If you write a great bottom-funnel piece of content that compares you to a competitor, it might be great for Google, but terrible for a Twitter thread. It might be great for an ad but awful as a YouTube Short. You don’t want an umbrella distribution strategy that covers every piece of content.

The solution is to grade your content by impact prior to creating it. Here are a few categories you can use to grade your content:

  • Relevance
  • Quality
  • Originality
  • Impact

This can be quite subjective but it’s important to know what distribution looks like for an “A” piece of content like a podcast episode compared to a “C” piece of content like a press release or funding announcement.

Different content needs different distribution.


Step 5: Measure, optimize, and repurpose

If you want long-term results you have to measure your content, optimize it, and constantly repurpose it.

Take the content you’re already distributing and look at where you’re seeing the most traction. How you measure distribution will depend greatly on where you distribute your content. Twitter and LinkedIn are going to give me dramatically different metrics to look at compared to email or YouTube.

Then adjust the distribution plan for future pieces of content according to what trends you’re seeing.

Don’t forget about repurposing either. This is one of the biggest hacks for content distribution. You can take one piece of content and spin it into multiple pieces. For example, if you have a popular template or framework you can take that and make it into a long-form article, a podcast episode, a video series, and a ton of LinkedIn posts. All with their own unique angle and purpose.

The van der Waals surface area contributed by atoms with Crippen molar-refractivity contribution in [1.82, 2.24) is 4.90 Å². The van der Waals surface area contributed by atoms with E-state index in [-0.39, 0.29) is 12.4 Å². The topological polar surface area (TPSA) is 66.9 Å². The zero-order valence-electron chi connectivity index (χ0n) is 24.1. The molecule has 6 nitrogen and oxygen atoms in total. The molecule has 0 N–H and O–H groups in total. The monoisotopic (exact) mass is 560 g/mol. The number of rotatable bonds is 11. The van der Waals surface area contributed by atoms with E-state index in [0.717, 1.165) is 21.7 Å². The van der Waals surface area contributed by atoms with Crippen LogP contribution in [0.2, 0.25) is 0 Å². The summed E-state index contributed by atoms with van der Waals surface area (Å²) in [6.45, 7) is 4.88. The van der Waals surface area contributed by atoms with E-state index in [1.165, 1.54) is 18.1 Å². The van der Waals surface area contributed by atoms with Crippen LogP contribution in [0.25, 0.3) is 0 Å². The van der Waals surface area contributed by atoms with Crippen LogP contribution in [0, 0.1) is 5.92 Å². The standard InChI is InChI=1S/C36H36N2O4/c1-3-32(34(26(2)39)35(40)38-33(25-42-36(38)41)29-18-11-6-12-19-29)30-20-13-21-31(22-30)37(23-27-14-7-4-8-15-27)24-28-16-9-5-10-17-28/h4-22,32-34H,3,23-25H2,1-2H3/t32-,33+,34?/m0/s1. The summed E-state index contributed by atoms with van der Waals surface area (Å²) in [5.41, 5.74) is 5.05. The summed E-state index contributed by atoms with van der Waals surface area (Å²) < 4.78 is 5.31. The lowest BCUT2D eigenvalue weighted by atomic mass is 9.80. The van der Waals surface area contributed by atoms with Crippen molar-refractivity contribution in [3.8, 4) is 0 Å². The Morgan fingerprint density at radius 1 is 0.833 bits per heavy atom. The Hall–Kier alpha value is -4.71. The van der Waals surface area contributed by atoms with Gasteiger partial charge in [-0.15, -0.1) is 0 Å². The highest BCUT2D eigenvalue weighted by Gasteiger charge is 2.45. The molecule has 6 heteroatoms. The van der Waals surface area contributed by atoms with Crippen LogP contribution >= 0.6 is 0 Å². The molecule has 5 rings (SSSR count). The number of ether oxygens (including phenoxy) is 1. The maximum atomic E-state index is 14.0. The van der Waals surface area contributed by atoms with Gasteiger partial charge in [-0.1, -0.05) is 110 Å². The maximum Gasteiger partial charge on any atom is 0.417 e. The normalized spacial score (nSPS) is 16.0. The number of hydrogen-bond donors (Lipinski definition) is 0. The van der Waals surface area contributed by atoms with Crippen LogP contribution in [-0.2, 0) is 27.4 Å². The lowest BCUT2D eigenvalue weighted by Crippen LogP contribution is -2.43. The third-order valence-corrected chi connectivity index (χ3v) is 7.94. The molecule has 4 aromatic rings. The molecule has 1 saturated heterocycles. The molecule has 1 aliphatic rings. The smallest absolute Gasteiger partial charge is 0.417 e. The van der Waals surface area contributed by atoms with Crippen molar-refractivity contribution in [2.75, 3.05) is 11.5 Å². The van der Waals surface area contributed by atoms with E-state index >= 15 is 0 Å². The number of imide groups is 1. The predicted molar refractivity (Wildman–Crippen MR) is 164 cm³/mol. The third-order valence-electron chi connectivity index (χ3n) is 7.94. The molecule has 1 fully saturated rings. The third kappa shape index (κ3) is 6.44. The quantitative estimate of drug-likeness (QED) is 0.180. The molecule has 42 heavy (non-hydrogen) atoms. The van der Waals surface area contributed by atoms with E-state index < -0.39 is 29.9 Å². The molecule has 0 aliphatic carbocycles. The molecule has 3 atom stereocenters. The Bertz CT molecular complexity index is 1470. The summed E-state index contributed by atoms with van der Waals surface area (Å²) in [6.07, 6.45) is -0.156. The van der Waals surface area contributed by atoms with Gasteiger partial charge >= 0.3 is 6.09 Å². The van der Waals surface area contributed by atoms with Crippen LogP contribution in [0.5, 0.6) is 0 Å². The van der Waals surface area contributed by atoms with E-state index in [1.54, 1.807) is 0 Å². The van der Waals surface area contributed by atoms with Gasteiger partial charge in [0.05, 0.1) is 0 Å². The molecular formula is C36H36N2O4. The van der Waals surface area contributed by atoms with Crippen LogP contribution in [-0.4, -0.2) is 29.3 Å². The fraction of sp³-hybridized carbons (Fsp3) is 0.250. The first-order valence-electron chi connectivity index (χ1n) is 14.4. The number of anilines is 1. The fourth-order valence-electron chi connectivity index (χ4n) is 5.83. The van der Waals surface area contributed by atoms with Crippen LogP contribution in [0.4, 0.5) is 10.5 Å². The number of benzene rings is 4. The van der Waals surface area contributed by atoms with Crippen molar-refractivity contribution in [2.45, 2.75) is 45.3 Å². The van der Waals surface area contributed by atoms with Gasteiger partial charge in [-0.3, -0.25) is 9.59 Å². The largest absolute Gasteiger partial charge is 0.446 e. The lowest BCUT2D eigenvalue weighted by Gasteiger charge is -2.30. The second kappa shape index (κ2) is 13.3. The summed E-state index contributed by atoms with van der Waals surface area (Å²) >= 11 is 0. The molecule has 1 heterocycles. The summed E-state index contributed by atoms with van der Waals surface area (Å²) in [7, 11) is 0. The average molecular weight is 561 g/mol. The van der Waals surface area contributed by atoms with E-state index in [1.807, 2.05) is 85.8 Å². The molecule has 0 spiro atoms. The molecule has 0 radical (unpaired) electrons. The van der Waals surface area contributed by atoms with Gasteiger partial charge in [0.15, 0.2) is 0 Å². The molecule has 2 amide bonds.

Taking control of distribution

Let’s face it. Distribution is hard. It’s no wonder most marketers and founders shut their eyes and hope for the best rather than build a plan.

But if you lean on the Distribution First approach you put yourself in a position to systematically build out a content discovery system that will help you drive growth.

This approach will give you a process that helps you build your brand and lets you consistently invest your resources into the content that matters most.


Justin Simon | About the Author

Owner, justinsimon.co

Justin consults, advises, and executes content distribution and repurposing strategies for growing SaaS companies and founders. He is the host of the Distribution First podcast and creator of Content Repurposing Roadmap. Follow him on LinkedIn and Twitter.


Why Distributing Your Content is Key to Scaling Your Business

Most marketers today have fallen for the false belief that simply by creating great content, building great products, or having a great website, those things will speak for themselves. Build it, and they will come. And that's simply not true.